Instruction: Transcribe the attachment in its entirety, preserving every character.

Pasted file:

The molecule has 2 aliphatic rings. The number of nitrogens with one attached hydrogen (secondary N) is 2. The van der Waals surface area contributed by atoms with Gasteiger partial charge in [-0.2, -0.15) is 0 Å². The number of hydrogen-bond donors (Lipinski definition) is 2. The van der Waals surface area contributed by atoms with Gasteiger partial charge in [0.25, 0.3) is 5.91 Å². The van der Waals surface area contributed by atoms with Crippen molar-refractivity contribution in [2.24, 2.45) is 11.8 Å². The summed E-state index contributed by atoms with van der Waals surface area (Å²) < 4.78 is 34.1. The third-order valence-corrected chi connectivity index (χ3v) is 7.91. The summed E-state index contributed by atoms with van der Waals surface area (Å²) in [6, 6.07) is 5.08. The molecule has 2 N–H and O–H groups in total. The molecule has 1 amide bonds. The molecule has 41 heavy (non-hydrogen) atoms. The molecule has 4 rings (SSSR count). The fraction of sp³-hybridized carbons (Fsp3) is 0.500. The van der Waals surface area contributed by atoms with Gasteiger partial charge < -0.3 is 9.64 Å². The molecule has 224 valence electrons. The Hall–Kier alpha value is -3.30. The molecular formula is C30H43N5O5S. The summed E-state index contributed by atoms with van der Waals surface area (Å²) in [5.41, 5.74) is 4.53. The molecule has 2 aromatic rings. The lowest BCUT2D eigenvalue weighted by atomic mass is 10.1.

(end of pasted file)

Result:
The molecule has 2 aliphatic rings. The number of nitrogens with one attached hydrogen (secondary N) is 2. The van der Waals surface area contributed by atoms with Gasteiger partial charge in [-0.2, -0.15) is 0 Å². The number of hydrogen-bond donors (Lipinski definition) is 2. The van der Waals surface area contributed by atoms with Gasteiger partial charge in [0.25, 0.3) is 5.91 Å². The van der Waals surface area contributed by atoms with Crippen molar-refractivity contribution in [2.24, 2.45) is 11.8 Å². The summed E-state index contributed by atoms with van der Waals surface area (Å²) < 4.78 is 34.1. The third-order valence-corrected chi connectivity index (χ3v) is 7.91. The summed E-state index contributed by atoms with van der Waals surface area (Å²) in [6, 6.07) is 5.08. The molecule has 2 N–H and O–H groups in total. The molecule has 1 amide bonds. The molecule has 41 heavy (non-hydrogen) atoms. The molecule has 4 rings (SSSR count). The fraction of sp³-hybridized carbons (Fsp3) is 0.500. The van der Waals surface area contributed by atoms with Gasteiger partial charge < -0.3 is 9.64 Å². The molecule has 224 valence electrons. The Hall–Kier alpha value is -3.30. The molecular formula is C30H43N5O5S. The summed E-state index contributed by atoms with van der Waals surface area (Å²) in [5.41, 5.74) is 4.53. The molecule has 2 aromatic rings. The lowest BCUT2D eigenvalue weighted by atomic mass is 10.1.